Author(s): Ridker PM, Baker MT, Hennekens CH, Stampfer MJ, Vaughan DE
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Abstract An Alu-repeat polymorphism in the gene coding for tissue-type plasminogen activator has been described recently, and it has been hypothesized that this polymorphism may predict risk of coronary thrombosis. In a prospective cohort of nearly 15,000 apparently healthy men, presence of an Alu-repeat insertion/deletion (I/D) polymorphism in the gene coding for tissue-type plasminogen activator was determined among 369 study participants who subsequently suffered a first myocardial infarction (cases) and among a group of 369 age- and smoking-matched study participants who remained free of reported cardiovascular disease during follow-up (controls). The distributions of the II, DI, and DD genotypes of the tissue-type plasminogen activator polymorphism among men who subsequently suffered myocardial infarction (0.30, 0.50, 0.21) were virtually identical to those who remained free of disease (0.29, 0.50, 0.21; P = .9). There was no evidence of association between the Alu insertion polymorphism and risks of future myocardial infarction in models assuming either allelic recessive (relative risk, 1.05; 95\% confidence interval, 0.8 to 1.4, P = .8) or allelic dominant (relative risk, 1.04; 95\% confidence interval, 0.7 to 1.5, P = .8) modes of inheritance, nor were associations found in analyses stratified by age, family history, hypercholesterolemia, or the presence of other risk factors for premature coronary disease. Multivariate analysis had no important effects on these relationships. In this cohort of middle-aged US men, the presence of the insertion allele of the Alu-repeat polymorphism of the tissue-type plasminogen activator gene is not associated with future risks of myocardial infarction.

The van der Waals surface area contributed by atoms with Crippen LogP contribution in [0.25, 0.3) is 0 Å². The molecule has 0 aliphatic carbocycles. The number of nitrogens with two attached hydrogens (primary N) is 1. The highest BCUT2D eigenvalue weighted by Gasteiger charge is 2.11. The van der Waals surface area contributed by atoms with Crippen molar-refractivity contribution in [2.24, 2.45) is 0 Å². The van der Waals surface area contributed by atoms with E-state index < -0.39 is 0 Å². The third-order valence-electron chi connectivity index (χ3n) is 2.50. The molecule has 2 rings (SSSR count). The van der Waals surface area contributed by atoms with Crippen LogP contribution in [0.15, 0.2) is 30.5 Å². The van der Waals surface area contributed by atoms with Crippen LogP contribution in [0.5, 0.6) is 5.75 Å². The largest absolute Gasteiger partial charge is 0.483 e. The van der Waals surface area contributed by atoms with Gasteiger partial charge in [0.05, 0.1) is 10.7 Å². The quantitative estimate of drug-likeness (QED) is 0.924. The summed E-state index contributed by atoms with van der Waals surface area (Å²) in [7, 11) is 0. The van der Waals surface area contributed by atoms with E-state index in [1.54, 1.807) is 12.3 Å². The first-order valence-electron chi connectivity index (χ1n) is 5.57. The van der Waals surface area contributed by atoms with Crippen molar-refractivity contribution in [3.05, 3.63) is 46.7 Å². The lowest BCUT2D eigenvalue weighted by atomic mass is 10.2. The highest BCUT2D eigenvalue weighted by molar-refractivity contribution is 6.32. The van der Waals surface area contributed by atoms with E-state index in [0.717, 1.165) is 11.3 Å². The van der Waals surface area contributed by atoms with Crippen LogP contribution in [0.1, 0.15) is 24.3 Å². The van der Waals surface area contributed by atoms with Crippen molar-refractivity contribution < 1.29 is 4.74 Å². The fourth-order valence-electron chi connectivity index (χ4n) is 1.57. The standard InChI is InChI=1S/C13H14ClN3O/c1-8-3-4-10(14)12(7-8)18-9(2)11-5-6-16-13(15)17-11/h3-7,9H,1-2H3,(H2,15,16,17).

This article was published in Arterioscler Thromb Vasc Biol
and referenced in Medicinal chemistry